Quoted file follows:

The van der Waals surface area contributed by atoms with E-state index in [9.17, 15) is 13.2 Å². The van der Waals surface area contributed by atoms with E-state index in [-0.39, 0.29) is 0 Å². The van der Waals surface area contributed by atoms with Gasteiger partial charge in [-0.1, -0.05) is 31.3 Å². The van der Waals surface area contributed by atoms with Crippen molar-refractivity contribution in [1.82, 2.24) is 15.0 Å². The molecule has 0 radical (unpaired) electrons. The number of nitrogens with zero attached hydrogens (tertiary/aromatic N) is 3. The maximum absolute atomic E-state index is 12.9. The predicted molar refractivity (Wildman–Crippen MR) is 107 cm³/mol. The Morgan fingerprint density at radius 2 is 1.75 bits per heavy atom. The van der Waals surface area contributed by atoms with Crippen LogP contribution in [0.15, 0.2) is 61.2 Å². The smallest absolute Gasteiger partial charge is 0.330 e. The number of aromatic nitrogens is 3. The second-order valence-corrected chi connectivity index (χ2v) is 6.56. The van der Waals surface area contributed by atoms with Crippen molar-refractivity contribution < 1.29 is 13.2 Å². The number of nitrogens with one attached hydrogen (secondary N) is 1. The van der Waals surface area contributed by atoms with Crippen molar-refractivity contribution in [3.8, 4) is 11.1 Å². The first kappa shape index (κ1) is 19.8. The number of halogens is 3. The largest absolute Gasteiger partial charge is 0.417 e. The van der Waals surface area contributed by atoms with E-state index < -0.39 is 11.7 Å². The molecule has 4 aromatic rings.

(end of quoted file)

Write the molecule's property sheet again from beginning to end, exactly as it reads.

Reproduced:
The van der Waals surface area contributed by atoms with E-state index in [9.17, 15) is 13.2 Å². The van der Waals surface area contributed by atoms with E-state index in [-0.39, 0.29) is 0 Å². The van der Waals surface area contributed by atoms with Gasteiger partial charge in [-0.1, -0.05) is 31.3 Å². The van der Waals surface area contributed by atoms with Crippen molar-refractivity contribution in [1.82, 2.24) is 15.0 Å². The molecule has 0 radical (unpaired) electrons. The number of nitrogens with zero attached hydrogens (tertiary/aromatic N) is 3. The maximum absolute atomic E-state index is 12.9. The predicted molar refractivity (Wildman–Crippen MR) is 107 cm³/mol. The Morgan fingerprint density at radius 2 is 1.75 bits per heavy atom. The van der Waals surface area contributed by atoms with Crippen LogP contribution in [0.15, 0.2) is 61.2 Å². The smallest absolute Gasteiger partial charge is 0.330 e. The number of aromatic nitrogens is 3. The second-order valence-corrected chi connectivity index (χ2v) is 6.56. The van der Waals surface area contributed by atoms with Crippen molar-refractivity contribution < 1.29 is 13.2 Å². The number of nitrogens with one attached hydrogen (secondary N) is 1. The van der Waals surface area contributed by atoms with Crippen molar-refractivity contribution in [3.8, 4) is 11.1 Å². The first kappa shape index (κ1) is 19.8. The number of halogens is 3. The largest absolute Gasteiger partial charge is 0.417 e. The van der Waals surface area contributed by atoms with E-state index < -0.39 is 11.7 Å². The molecule has 4 aromatic rings.